There were three things my body craved for as soon as we got back from India, the first being sleep (the jet lag is intense), the second warm weather (winter in Bombay and Goa is around 80+ degree F) and the third, lighter meals. One of my favorite South Indian soups is rasam (pronounced rus-um), which can best be described as a spiced, fiery peppery broth that is rather light yet wholesome. Rasam is considered by some to having a healing touch when it comes to colds and it is one of my favorite soups to enjoy during the cold days of winter. It is also the perfect soup to eat after a 22 hour-long flight.

Green Goddess Rasam | A Brown Table
Green Goddess Rasam | A Brown Table
Instead of going with the traditional tomato based recipe that makes a reddish-brown colored rasam, I've changed things up here a bit and taken several liberties along with a little inspiration from a rasam dish we tried at Jigg Kalra's modern Indian restaurant Masala Library in Bombay and from Bon Appétit's Green Goddess dressing . The end result is a light lentil broth that's full of spicy heat and fresh herb flavors, making it one refreshing soup!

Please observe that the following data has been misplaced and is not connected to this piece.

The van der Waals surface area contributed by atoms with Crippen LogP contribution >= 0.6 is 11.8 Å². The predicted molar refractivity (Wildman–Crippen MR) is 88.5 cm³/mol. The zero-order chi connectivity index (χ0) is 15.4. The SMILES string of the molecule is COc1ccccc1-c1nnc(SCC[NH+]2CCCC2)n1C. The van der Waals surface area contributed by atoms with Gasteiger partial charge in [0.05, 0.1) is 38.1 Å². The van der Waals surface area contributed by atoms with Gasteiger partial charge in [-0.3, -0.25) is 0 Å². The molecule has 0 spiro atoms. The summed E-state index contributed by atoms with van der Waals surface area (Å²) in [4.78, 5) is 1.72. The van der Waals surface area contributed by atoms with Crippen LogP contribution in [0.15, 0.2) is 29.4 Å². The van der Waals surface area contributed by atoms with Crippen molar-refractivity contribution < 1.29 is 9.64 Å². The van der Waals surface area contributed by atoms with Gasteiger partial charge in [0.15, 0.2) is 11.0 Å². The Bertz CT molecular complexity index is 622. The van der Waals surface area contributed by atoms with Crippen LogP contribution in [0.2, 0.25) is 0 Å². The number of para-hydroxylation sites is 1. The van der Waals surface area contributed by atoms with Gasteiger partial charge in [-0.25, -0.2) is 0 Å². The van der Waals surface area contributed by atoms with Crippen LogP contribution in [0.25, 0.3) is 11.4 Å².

Green Goddess Rasam | A Brown Table
Green Goddess Rasam | A Brown Table

Here are some of my kitchen tips while preparing this soup;

  • I used split red lentils because they are quick and easy to cook but you can use the traditional split yellow pigeon peas (toor dal) in the same amount.
  • 20 peppercorns might seem a lot but it gives this soup its characteristic fiery taste. I've added a Serrano pepper here for heat but if you prefer a hotter green chili, add it. If you like it less hot, remove the seeds and only use the pepper. 
  • *Mustard greens can be replaced with spinach and the cilantro with parsley. 
  • If you can't find tamarind paste, you can use 1/4 cup freshly squeezed lemon or lime juice.
  • This soup will get darker as it ages or if it is heated. The chlorophyll pigment in the greens gets dark when exposed to air or heat which is why I add the green paste towards the end after the broth base has cooled down a little. I also serve this soup immediately as soon as it is prepared to keep it as brightly green as possible. 
Green Goddess Rasam | A Brown Table

green goddess rasam